I usually would listen to music to get over my feelings, but not this time; it wouldn’t do any good. I wanted to, but I was afraid that if I turned on the radio that I’d hear all the songs Sally and I would rock out to on the long, desert dry backroads that reflect the sunlight so much it hurts your eyes. I was afraid that the song Trey and I first danced to would play. I remember that night so well. Under the dark sky, we danced with a thousand stars shining like the twinkle in his eyes. If that song played, I would’ve lost it. I didn’t want to cry, not yet. I wanted to stay strong and get through this on my own since it seems like the people who were close to me didn’t care at all. Sally and Trey only cared about themselves.
Sally wouldn’t have met Trey if I hadn’t dated him. He was all mine--so I thought.
As I rested and dwelled on thoughts that made me want to cry, like the good times the three of us had together, I decided it would be best if I let go. I arose from my spot on my bed and sulked over to my royal blue, worn picture box. I opened the battered lid and rummaged through all the pictures there are of me, Sally, and Trey. I found the one I was looking for and sealed the lid on the box.
I shoved the picture in my pocket and left my room to go find a lighter. I discovered a lighter and some newspaper to start a fire. I’ve built up a fire before, so many times, but this time I was paranoid. It had to be perfect for its purpose.
I patrolled the yard looking for some sticks and dry leaves. When I got enough, I made my way to the pit with the photo still in my pocket. I stacked the leaves and newspaper in the middle and placed the thin, brown sticks around it, teepee style. I then lit the fire.
I stuck my hand under the dry, fried, orange and brown leaves carefully so that I didn’t disturb the twigs. I rolled my thumb over the switch to ignite the lighter, and it clicked. Some of the leaves and newspaper quickly caught, and others slowly burnt, turning black. The fire was started, and I got some bigger logs to stack around the outside of the teepee. Once I prepared the fire, I took a step back and pulled out the photo.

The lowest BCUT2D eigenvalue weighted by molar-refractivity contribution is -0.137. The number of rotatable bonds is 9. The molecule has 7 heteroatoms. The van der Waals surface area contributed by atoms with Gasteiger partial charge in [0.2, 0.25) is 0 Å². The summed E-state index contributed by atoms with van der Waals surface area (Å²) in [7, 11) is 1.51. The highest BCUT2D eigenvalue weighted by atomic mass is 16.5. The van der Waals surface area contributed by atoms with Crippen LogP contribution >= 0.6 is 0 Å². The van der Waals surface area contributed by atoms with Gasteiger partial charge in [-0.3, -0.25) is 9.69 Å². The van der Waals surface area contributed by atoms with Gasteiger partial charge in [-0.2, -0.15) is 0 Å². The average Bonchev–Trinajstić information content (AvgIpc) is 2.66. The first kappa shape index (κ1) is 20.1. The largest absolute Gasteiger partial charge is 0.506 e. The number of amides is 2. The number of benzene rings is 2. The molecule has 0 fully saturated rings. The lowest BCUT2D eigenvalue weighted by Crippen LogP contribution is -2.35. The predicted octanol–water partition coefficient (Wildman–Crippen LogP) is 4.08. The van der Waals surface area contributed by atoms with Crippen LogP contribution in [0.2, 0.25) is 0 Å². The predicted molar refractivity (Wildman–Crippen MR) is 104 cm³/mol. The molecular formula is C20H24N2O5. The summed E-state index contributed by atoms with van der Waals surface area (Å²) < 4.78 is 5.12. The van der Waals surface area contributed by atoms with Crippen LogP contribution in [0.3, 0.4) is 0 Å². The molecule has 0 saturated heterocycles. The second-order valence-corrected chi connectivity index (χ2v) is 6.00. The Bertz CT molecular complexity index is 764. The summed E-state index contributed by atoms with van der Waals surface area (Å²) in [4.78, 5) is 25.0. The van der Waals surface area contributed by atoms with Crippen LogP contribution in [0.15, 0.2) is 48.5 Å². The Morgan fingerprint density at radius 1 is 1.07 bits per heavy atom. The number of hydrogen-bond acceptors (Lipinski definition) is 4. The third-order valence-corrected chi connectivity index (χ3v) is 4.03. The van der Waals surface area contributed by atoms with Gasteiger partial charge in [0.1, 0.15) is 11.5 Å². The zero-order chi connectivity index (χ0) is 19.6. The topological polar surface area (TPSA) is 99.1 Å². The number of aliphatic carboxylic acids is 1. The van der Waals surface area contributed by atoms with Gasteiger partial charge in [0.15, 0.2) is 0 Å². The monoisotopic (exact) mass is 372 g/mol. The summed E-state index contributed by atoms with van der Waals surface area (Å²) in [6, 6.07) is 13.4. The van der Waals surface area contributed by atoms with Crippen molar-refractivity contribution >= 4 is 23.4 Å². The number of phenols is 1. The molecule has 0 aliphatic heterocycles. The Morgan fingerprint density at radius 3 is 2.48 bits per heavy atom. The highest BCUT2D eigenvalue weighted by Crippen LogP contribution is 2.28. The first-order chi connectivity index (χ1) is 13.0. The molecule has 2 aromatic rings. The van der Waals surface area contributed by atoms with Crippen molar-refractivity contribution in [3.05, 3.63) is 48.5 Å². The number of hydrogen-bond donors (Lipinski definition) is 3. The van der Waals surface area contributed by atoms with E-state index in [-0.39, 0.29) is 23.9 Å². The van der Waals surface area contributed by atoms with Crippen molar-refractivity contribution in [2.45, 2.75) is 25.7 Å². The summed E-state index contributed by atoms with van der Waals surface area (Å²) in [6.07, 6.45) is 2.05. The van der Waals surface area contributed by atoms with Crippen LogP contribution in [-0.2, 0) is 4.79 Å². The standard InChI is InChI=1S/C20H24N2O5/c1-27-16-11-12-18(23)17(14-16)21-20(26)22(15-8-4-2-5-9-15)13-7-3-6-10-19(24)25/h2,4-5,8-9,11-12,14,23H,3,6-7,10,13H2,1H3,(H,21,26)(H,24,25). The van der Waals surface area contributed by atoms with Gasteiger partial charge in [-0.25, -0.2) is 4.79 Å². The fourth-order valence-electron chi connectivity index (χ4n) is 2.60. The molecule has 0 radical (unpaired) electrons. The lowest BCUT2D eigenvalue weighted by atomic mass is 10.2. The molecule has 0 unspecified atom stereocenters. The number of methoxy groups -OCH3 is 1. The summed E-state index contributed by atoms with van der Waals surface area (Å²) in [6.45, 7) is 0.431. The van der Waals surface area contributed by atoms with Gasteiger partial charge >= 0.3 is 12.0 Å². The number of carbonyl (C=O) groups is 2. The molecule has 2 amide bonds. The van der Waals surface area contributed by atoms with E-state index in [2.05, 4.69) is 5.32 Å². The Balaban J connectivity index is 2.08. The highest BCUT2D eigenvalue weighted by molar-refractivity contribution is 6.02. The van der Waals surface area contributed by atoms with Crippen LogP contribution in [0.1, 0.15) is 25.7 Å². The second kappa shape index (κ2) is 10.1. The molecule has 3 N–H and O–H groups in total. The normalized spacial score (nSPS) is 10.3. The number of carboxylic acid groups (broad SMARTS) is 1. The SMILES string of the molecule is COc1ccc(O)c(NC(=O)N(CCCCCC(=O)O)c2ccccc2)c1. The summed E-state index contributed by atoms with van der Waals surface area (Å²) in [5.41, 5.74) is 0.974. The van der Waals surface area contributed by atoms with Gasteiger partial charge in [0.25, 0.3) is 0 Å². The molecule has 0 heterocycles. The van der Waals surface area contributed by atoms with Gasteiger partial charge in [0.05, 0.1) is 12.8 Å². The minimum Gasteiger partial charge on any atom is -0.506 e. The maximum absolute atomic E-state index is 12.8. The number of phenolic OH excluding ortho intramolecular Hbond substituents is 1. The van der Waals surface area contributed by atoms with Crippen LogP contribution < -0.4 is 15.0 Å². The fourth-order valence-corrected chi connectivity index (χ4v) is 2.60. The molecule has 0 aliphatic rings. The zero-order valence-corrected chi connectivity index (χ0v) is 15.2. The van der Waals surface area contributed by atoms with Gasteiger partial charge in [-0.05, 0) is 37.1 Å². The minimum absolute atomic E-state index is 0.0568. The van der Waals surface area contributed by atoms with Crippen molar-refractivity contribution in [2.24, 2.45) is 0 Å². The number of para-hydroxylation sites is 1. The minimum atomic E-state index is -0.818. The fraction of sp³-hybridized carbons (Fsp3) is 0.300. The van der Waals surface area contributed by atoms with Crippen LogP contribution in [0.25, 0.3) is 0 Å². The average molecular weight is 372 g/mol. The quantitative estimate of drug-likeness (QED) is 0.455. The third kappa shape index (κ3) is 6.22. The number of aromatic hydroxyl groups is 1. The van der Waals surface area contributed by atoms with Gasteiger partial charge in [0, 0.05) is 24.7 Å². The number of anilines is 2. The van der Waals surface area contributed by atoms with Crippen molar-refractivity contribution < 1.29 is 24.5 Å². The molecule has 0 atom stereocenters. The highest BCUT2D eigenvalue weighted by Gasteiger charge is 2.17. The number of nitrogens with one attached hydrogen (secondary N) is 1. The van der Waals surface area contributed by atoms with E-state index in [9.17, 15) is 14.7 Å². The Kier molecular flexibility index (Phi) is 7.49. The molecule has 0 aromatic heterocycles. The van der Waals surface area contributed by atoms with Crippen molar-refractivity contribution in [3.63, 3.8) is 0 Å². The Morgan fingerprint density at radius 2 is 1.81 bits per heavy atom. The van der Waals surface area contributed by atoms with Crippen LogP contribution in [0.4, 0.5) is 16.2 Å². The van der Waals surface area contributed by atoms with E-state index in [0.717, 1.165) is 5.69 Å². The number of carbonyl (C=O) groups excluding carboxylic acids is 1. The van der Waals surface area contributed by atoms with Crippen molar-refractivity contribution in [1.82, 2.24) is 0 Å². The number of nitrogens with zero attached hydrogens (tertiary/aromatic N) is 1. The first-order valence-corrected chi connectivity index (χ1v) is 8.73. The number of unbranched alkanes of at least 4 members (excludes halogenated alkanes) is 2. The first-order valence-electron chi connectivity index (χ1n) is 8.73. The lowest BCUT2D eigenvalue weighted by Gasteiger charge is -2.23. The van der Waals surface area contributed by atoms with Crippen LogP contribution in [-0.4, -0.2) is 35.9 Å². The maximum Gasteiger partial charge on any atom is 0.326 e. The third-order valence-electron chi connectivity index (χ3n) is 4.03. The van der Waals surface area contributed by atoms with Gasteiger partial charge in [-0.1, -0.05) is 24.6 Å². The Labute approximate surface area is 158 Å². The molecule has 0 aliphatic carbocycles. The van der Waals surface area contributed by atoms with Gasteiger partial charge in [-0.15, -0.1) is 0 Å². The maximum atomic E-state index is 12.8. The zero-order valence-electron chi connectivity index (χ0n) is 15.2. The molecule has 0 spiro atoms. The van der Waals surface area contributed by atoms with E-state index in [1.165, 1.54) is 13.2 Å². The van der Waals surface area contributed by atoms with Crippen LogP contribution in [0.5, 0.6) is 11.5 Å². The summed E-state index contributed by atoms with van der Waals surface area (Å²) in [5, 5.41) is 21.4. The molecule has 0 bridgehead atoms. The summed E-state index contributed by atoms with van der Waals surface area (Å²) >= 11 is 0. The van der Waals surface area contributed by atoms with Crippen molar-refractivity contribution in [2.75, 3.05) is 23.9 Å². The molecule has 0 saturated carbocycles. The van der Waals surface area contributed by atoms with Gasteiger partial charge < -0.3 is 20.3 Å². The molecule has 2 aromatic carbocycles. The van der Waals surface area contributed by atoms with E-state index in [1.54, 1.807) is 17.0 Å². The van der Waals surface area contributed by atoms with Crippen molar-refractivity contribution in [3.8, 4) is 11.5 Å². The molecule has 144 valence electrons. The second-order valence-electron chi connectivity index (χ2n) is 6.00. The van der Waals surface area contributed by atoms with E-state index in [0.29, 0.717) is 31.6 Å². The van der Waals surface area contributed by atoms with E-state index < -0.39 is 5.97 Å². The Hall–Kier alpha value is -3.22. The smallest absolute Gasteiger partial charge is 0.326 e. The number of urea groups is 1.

It was the three of us, the most recent picture we took together. Trey was kissing me on the cheek and staring right at the camera with his sapphire blue eyes. They are so bold--I’m going to miss them. I was smiling big. My eyes were shut and slightly blushing; I was acting shy as he kissed me. Sally was to my left, sticking her cow-like tongue out and making the “barf” signal by pointing at her tongue. Her face is all scrunched up and squinty. Behind us the Fourth of July sky is dark with bursts of red, white, and blue fireworks going up in the night sky. I loved this picture when we took it. It was my favorite, but now it was time for me to let go.
I admired the picture one last time, taking long deep breaths to hold back my tears. I didn’t want to let go, but it was the only way I was ever going to be myself again. I couldn’t hold my tears back anymore. I let them roll down my reddened cheeks like rain sliding down a window. I then severed the picture and immediately regretted it. I still cared for them, and I still loved them both.
I reviewed the photo again; it now had a tear down the middle between me and Sally. The tear looked like waves crashing, but not as beautiful. I felt like that symbolized how Sally and I’s friendship was over, because it really was. She had crossed the line. The picture was now bent, and the glossy film coating made it look scaley. I decided not to burn the whole thing. Trey texts me everyday to make sure I’m okay, and I still love him for that.
I flung the side with Sally on it into the fire. I was still crying, because it hurt to let go.
-by Abby Perdue